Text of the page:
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To Be Evita © - Part III

Evita presided over international congresses.The María Eva Duarte de Perón Foundation came into being on June 19, 1948, and obtained non-profit status on July 8. From September 25, 1950, until it was dismantled by the military coup in 1955, it was known as the Eva Perón Foundation.

In her speech of December 5, 1949, given to the First American Congress of Medicine in the Workplace, Evita was very clear about why the Foundation was created: to bridge the gaps in the national safety net (because in any country which is undergoing a national reorganization there are always gaps to be covered and the government must be ready with a quick, rapid and efficient response). She conveyed the idea of transforming the traditional concept of beneficence and redefining it within the Peronista program of social justice.

From beneficence ...to social justice

Children from the orphanageChildren's City

The greatest gaps in the safety net were found in the assistance provided to the elderly, children and women.

On August 28, 1948, in the Ministry of Labor, Evita read the Declaration of the Rights of Senior Citizens. She then placed it in the hands of the President, asking that it be incorporated into the legislation and the institutional fabric of the nation. It was included in the National Constitution of 1949.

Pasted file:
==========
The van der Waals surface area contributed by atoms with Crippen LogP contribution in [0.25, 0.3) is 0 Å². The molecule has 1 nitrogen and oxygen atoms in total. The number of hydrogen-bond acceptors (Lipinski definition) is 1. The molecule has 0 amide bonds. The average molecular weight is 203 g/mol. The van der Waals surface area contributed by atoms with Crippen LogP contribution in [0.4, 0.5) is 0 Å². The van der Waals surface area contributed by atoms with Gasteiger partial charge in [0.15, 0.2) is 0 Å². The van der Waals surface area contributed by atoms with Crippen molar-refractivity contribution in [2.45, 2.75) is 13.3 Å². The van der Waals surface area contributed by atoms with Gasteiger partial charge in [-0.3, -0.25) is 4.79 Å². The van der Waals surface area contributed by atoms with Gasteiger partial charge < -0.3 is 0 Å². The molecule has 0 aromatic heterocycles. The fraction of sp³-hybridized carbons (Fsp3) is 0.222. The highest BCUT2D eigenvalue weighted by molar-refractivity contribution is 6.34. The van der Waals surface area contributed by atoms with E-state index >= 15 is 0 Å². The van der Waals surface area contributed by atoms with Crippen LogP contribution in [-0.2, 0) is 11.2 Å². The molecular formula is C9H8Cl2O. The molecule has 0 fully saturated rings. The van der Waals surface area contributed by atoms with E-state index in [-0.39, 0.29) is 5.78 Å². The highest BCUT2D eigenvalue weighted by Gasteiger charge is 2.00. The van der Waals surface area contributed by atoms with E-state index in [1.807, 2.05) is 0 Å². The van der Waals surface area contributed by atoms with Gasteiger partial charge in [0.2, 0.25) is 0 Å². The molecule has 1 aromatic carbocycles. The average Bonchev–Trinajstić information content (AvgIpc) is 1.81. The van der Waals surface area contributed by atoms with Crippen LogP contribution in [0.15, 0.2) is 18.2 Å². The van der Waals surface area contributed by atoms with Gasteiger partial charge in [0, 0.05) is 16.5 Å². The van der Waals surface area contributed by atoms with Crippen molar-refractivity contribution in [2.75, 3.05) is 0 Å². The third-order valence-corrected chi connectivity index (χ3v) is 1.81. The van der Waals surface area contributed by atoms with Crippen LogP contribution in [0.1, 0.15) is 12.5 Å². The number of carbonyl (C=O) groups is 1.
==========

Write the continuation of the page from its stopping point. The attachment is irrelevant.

The Foundation was not content with words. It constructed Homes for Senior Citizens; the first residence was inaugurated on October 17, 1948, in Burzaco. Others were constructed in the interior of the country. At the same time, Evita obtained the passing of a law which granted pensions to people over 60 who were without resources.

Evita in the Children's City.Evita was especially worried about the education, entertainment and health of the children and youth of the country. The Foundation set up a plan for the construction of one thousand schools throughout Argentina, as well as agricultural schools, workshops, nursery schools and daycare centers. The Amanda Allen Children's City and the Students' City formed part of the educational action plan. The Children's City was created to shelter children from two to seven years of age who were orphans or whose parents' were unable to care for them. The Students' City was a residence for students from the interior who came to Buenos Aires to study and had no place to stay.